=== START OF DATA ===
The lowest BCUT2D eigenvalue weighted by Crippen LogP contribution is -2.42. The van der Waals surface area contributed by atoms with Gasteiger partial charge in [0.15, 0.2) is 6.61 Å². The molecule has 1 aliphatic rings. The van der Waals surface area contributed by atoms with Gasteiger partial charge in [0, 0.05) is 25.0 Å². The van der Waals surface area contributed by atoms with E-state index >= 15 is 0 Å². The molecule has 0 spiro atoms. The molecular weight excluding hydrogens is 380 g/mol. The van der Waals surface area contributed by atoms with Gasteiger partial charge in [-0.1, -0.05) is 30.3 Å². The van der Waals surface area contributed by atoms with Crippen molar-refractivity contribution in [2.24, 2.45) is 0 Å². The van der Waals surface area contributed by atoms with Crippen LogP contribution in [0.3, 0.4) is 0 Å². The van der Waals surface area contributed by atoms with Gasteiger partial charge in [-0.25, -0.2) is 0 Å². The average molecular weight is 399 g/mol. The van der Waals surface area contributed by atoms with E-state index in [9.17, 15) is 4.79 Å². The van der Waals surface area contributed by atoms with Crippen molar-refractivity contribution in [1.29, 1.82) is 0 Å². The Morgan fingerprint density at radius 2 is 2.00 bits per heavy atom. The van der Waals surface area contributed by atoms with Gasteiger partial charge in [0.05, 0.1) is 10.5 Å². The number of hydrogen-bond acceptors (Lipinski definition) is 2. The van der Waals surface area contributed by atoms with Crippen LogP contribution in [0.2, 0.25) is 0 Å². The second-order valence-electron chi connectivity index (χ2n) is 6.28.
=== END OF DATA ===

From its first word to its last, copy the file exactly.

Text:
The lowest BCUT2D eigenvalue weighted by Crippen LogP contribution is -2.42. The van der Waals surface area contributed by atoms with Gasteiger partial charge in [0.15, 0.2) is 6.61 Å². The molecule has 1 aliphatic rings. The van der Waals surface area contributed by atoms with Gasteiger partial charge in [0, 0.05) is 25.0 Å². The van der Waals surface area contributed by atoms with E-state index >= 15 is 0 Å². The molecule has 0 spiro atoms. The molecular weight excluding hydrogens is 380 g/mol. The van der Waals surface area contributed by atoms with Gasteiger partial charge in [-0.1, -0.05) is 30.3 Å². The van der Waals surface area contributed by atoms with Crippen molar-refractivity contribution in [2.24, 2.45) is 0 Å². The van der Waals surface area contributed by atoms with Crippen LogP contribution in [0.3, 0.4) is 0 Å². The van der Waals surface area contributed by atoms with Gasteiger partial charge in [-0.25, -0.2) is 0 Å². The average molecular weight is 399 g/mol. The van der Waals surface area contributed by atoms with E-state index in [9.17, 15) is 4.79 Å². The van der Waals surface area contributed by atoms with Crippen molar-refractivity contribution in [1.29, 1.82) is 0 Å². The Morgan fingerprint density at radius 2 is 2.00 bits per heavy atom. The van der Waals surface area contributed by atoms with Gasteiger partial charge in [0.05, 0.1) is 10.5 Å². The number of hydrogen-bond acceptors (Lipinski definition) is 2. The van der Waals surface area contributed by atoms with Crippen LogP contribution in [0.2, 0.25) is 0 Å². The second-order valence-electron chi connectivity index (χ2n) is 6.28.